This is an incomplete list, but among other things, the Icon will:
    • Adjust in 11 measurements and without tools for many of them – as much as possible, the adjustments will be made with the rider in the chair. (adjustable elements will include: seat width, seat depth, seat angle, front seat height, rear seat height, back height, back angle, rear wheel spacing, overall length, footrest height, footrest angle)

    • Be offered in a base configuration at a price point that is in the same range as the base models of our competitors.

    • Offer optional rear suspension; there will be no front suspension.

    • Be compatible with all of the common aftermarket backs (the base model will come with a sling upholstery back), and power assist wheels.

    • Weigh in at under 21 pounds, with wheels.

    We've shown the prototype to a number of the top rehab seating clinics and key dealers in North America, and we’ve gotten a pretty overwhelming “thumbs up” - for real, this chair is f-ing awesome.

    As always, we want to hear your opinions/suggestions – please post them here, or send me a PM or an email to jeff@iconwheelchairs.com.

    We’re looking forward to our “official” launch in the next few months, but I’m kind of glad that the CareCure folks are getting the news first.

    Here are some clear photos (seriously, wheelergrrrrl needs to buy her brother a G4 iPhone with a flash or something) – please let us know what you think.









    Last edited by JeffAdams; 17 Dec 2010, 7:20 PM. Reason: figured out how to imbed images

    #2
    Great info and thanks for breaking it here first. I think the first question that pops to my mind after seeing the majority of complaints about the M1. Will there only be 1 foot plate option? Or will there be an ability to buy it with a narrower/wider footplate depending on the user? I do like the way this one looks as compared to the M1, seems it won't be rubbing on the legs as much.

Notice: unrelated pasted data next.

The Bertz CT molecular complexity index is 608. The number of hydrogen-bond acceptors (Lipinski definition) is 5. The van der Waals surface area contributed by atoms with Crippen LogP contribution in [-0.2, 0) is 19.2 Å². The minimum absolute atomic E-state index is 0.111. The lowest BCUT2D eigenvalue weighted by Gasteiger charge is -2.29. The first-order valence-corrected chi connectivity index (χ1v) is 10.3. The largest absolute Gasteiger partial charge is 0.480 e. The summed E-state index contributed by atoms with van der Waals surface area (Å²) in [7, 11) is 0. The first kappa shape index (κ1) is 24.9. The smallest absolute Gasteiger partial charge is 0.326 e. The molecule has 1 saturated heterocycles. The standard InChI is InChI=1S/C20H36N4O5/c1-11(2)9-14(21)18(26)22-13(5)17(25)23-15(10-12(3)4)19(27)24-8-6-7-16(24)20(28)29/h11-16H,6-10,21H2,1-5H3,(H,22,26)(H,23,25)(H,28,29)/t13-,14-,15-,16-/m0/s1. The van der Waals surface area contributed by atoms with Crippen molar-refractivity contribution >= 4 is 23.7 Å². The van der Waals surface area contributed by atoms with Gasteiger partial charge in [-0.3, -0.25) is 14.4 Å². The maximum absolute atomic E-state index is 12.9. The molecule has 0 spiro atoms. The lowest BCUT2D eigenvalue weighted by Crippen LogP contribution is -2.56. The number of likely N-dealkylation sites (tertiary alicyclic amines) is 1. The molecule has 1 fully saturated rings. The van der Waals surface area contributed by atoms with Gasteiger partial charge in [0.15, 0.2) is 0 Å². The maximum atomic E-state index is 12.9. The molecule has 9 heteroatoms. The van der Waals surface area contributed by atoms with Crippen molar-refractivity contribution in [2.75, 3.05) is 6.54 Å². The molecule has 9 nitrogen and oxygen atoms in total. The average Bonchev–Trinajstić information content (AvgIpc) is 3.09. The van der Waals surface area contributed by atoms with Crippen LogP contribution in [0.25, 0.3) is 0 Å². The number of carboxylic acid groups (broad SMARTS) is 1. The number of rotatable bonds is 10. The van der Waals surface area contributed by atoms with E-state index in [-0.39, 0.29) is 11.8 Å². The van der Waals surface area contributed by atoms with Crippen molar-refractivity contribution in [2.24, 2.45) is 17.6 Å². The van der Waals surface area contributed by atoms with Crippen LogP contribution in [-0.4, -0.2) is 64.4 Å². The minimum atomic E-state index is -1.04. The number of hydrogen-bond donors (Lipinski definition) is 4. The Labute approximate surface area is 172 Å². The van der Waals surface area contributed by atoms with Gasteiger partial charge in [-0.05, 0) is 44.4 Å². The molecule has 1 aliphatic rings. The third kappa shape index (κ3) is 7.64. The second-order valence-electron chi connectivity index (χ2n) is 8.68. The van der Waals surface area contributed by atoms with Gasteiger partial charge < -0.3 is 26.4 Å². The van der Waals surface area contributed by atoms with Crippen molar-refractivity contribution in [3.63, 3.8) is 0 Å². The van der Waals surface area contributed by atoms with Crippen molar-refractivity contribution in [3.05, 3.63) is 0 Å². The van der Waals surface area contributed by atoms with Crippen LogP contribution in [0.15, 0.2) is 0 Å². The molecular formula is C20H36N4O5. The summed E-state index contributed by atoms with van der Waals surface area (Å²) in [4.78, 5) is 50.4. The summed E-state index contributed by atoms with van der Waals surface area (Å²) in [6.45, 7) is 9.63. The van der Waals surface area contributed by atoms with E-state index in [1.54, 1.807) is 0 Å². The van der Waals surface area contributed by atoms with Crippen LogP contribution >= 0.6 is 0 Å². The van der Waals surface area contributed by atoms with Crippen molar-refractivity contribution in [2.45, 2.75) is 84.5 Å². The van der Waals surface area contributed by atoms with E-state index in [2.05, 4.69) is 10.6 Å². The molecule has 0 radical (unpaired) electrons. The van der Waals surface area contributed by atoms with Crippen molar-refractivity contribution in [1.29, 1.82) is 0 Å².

2nd questions, transfer bars? I know the M1 had the little handles, I'm not seeing anything like that on this prototype, I know it's just that, an unfinished product, but having a place to put your hand on to transfer is a key factor in any chair.

    3rd keep up the great work!
    Most everything I say is

    Comment


      #3
      Nice, thanks for sharing!
      "I have great faith in fools; self-confidence my friends call it." - Edgar Allen Poe

      "If you only know your side of an issue, you know nothing." -John Stuart Mill, On Liberty

      Comment


        #4
        Jeff,

        Congrats to you and Christian on how far you've come thus far with the Icon. What sort of locks or brakes do you plan to offer? If there is no immediate plan to offer anything proprietary, I would suggest that you re-visit the Surelock system that was developed for the Marvel seat pan. As you may have already seen and/or discussed with Erick, Surelock has recently innovated a cleaner, simpler, and lighter weight one-piece lock disc for the Dino. All that's needed is a custom-sized replacement camber clamp (which Surelock already makes) to house the pistons and you've got a ready-to-go system for those of us who prefer locking hub systems to scissor brakes.
        stephen@bike-on.com

        Comment